AS YOU READ through this month’s Develop, you might spot something of a theme. It’s one that emerged organically, and it’s something those sensitive about the passage of time might want to ignore. On this very page we’ve spoken with Bioware
Mythic’s Eugene Evans, who can boast 30 years in the industry. Then there’s our profile of Development Legend winner David Perry, who joined the profession at the dawn of the 1980s. Elsewhere in this issue there’s a profile of
Total War developer The Creative Assembly, which this month celebrates 25 years of creating games. And our own Develop Industry Excellence Awards, covered in detail from page 26 of the magazine you hold in your hands, are already ten years of age. For just as long there’s been talk of games
growing up; in terms of theme, and of the average age of the consumer rising. And now, like it or loath it, the individuals,
tools and technologies behind a good chunk of today’s games have a generous number of years in the profession behind them. Could it be that this is all our youthful, misunderstood industry needs? A few years in the bag to finally reach the point of regard and respect we’ve long deserved? More than one regular reader has suggested
before that our annual 30-Under-30 feature should be accompanied by a 50-Over-50 spotlight. Perhaps they are right. Or, should we lend more of an ear to the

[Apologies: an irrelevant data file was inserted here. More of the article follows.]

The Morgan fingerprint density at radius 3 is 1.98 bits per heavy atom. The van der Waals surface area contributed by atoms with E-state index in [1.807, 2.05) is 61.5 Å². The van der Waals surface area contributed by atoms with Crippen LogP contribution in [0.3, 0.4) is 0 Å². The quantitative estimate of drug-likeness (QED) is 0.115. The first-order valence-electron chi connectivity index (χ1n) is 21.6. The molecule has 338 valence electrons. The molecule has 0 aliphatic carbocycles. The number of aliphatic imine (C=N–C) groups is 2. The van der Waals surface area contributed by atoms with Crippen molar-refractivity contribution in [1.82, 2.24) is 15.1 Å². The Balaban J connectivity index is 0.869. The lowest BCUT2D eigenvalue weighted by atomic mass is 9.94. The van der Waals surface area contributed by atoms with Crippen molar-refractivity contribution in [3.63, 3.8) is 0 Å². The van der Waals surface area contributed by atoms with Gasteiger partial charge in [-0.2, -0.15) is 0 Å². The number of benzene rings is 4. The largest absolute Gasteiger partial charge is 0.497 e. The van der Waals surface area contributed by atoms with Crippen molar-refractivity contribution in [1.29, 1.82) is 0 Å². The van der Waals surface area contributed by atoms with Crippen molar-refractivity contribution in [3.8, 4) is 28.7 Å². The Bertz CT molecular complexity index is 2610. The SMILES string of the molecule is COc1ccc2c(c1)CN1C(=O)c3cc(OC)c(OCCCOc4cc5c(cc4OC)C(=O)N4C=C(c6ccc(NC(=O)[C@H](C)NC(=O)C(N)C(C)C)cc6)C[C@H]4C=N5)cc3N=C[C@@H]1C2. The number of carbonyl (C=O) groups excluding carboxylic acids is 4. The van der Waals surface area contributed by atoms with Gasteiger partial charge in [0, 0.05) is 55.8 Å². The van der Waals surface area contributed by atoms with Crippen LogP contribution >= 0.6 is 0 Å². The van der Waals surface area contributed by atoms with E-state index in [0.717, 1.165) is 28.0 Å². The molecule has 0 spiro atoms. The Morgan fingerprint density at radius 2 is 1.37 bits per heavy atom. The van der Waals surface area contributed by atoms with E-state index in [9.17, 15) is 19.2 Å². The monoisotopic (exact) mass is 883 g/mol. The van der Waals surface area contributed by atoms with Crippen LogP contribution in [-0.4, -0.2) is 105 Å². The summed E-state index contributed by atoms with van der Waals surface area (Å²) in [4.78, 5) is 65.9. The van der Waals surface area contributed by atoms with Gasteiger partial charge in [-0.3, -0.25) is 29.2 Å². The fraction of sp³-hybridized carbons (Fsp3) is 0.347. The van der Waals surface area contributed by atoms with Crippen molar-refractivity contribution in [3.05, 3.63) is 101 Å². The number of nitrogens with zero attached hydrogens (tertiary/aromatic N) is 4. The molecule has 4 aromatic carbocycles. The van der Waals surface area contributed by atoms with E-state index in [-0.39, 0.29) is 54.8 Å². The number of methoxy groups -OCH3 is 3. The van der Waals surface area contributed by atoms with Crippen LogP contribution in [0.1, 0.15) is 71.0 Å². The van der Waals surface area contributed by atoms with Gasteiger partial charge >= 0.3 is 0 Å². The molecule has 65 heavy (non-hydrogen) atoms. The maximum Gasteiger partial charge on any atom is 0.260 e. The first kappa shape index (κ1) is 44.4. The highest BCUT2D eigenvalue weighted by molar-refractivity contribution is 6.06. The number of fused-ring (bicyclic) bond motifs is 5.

young indies and start-ups defining the future? Flick through this issue, including the Awards piece, and you’ll see plenty of those, which we hope proves we think both matter. We’re lucky to have the experience of Perry and Evans in the same space as so many spiritied young studios. Our industry has maturity and youth in a tight-knit sector, making games development today stronger than ever.
BioWare Mythic studio GM and VP Eugene Evans can boast of a 30-year career in video games. He tells Will Freeman how that affects his perspective of today’s industry, and his optimism about free-to-play
Back in 1982 you co-founded Imagine Studios, which rose and fell dramatically in 18 months. There’s numerous tales from that era that make games developers of the time – including Imagine – sound quite anarchic, even a little rock ‘n’ roll. Is that spirit missing from today’s developers? I think it probably does still go on, but it’s not something they can show outwardly. 30 years on I can speak about it openly because I’m speaking retroactively, but back at the time all of that was hidden behind a veneer and hype, which was how we portrayed ourselves. I know a lot of great start-ups today, and I
know a number of them where all those kind of things definitely do go on, but they can’t talk about it right now. It remains hidden.
08| AUGUST 2012
One day they’ll maybe be able to talk about how it really is today. I don’t think that spirit has gone, and today we have some remarkable start-ups, who are doing some of the most amazing, bold things. But, especially in the market today where a lot of these start-ups are raiding money from some very serious people, and having to look for the right business plan, you have to be careful. I’m sure if you look at somebody like David Perry and Gaikai, maybe they’ll have some great stories about what they’ve had to do to get where they are. In fact I think, because of the fact that the market has become so big now and the volume of money has made it so serious, the really impressive start-ups today are the ones